“When she came to the United States she opted not to get American citizenship because at the time you could only hold one passport. But when my father [who was in the military] was applying for some jobs for graduate school, he wasn’t allowed to be married to a foreign national, so she had to get her citizenship and they made her renounce her own.”
Moore was seven years old at the time and clearly remembers her mum, who was 27, coming home crying holding an American flag. “I’ll never forget it,” she says. “It broke my heart. And so… you know…” It’s at this point she confesses that the tears are coming. “So when they changed the rules,” she says, “I wanted to do this for my mother. She would have loved it.”
It’s a little disconcerting witnessing Moore attempting to suppress the raw emotion that frequently makes her best performances so devastating to watch on screen. Though she brightens quickly when asked if she can talk about her forthcoming roles – “Sure, keep me from crying,” she laughs as she runs through a list that includes the final Hunger Games movie, Mockingjay Part 2, and an indie drama with Ellen Page called Freeheld – it’s this willingness to keep her feelings close to the surface that has made her perhaps the most acclaimed actress of her generation. To watch Moore melting down in Magnolia or Far From Heaven or last year’s Maps To The Stars (for which she won the best actress award at Cannes) is to see a performer with a rare ability to shrink the distance between the characters she plays on screen and the audiences watching them.
That’s certainly the case with the film she’s currently sitting in a hotel room in Soho to promote. Still Alice, which receives its Scottish premiere at the Glasgow Film Festival next weekend, casts her as a 50-year-old linguistics professor diagnosed with early onset Alzheimer’s disease. It’s a performance that’s made her odds-on favourite to win the Academy Award for best actress. It has already won her a Golden Globe and – a couple of days after we speak – a Bafta, which she dedicated to her mum, suppressing her tears once again as she paid touching tribute to the “Scottish women who poured love into me”.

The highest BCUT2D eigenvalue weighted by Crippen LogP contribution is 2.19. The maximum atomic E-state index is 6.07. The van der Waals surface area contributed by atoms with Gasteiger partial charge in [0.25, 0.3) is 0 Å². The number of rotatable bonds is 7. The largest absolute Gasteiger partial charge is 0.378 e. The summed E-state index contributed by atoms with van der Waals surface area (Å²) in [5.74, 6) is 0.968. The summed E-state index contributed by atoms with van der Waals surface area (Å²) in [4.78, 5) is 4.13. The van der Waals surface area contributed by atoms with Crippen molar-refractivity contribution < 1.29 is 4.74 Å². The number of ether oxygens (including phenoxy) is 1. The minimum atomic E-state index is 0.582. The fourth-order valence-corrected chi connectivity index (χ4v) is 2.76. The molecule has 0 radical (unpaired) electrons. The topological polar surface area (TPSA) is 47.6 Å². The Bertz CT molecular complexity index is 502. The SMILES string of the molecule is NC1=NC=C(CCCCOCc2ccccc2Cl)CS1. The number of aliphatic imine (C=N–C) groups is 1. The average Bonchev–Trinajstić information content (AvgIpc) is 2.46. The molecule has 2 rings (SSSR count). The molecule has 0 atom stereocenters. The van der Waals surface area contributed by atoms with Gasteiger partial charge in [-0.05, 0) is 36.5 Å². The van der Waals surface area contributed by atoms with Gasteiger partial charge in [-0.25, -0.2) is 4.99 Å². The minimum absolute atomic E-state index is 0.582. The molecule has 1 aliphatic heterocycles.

As Alice, Moore captures the fear and bewilderment of a loving and highly intelligent woman trying to maintain her sense of self as Alzheimer’s destroys her cognitive abilities. Told from Alice’s perspective, the film also avoids the traps a story like this could have fallen into had it focused instead on the point of view of Alice’s husband (played by Alec Baldwin) or their three grown-up children (played by Kristen Stewart, Kate Bosworth and Hunter Parrish). “It was very unusual to find that,” says Moore. “I’d never seen a movie like this subjectively told.”
Moore says she didn’t really know anything about Alzheimer’s before reading the script. “The biggest misnomer is that it’s a condition of ageing. It’s a disease no matter when you get it.” She made a point of meeting a lot of women with the condition because she didn’t want to “make anything up” or end up playing the disease rather than the person. “It feels like it’s about someone struggling to live their life, which is what I observed too in all the women who I spoke to. They were all women who had very full lives professionally and personally and were dealing with the ramifications of the disease on that life. Usually they’ve been forcibly retired or fired – so how do they keep their friendships going? Who stays in their life? Who doesn’t? All that specificity, that’s what we wanted to present.”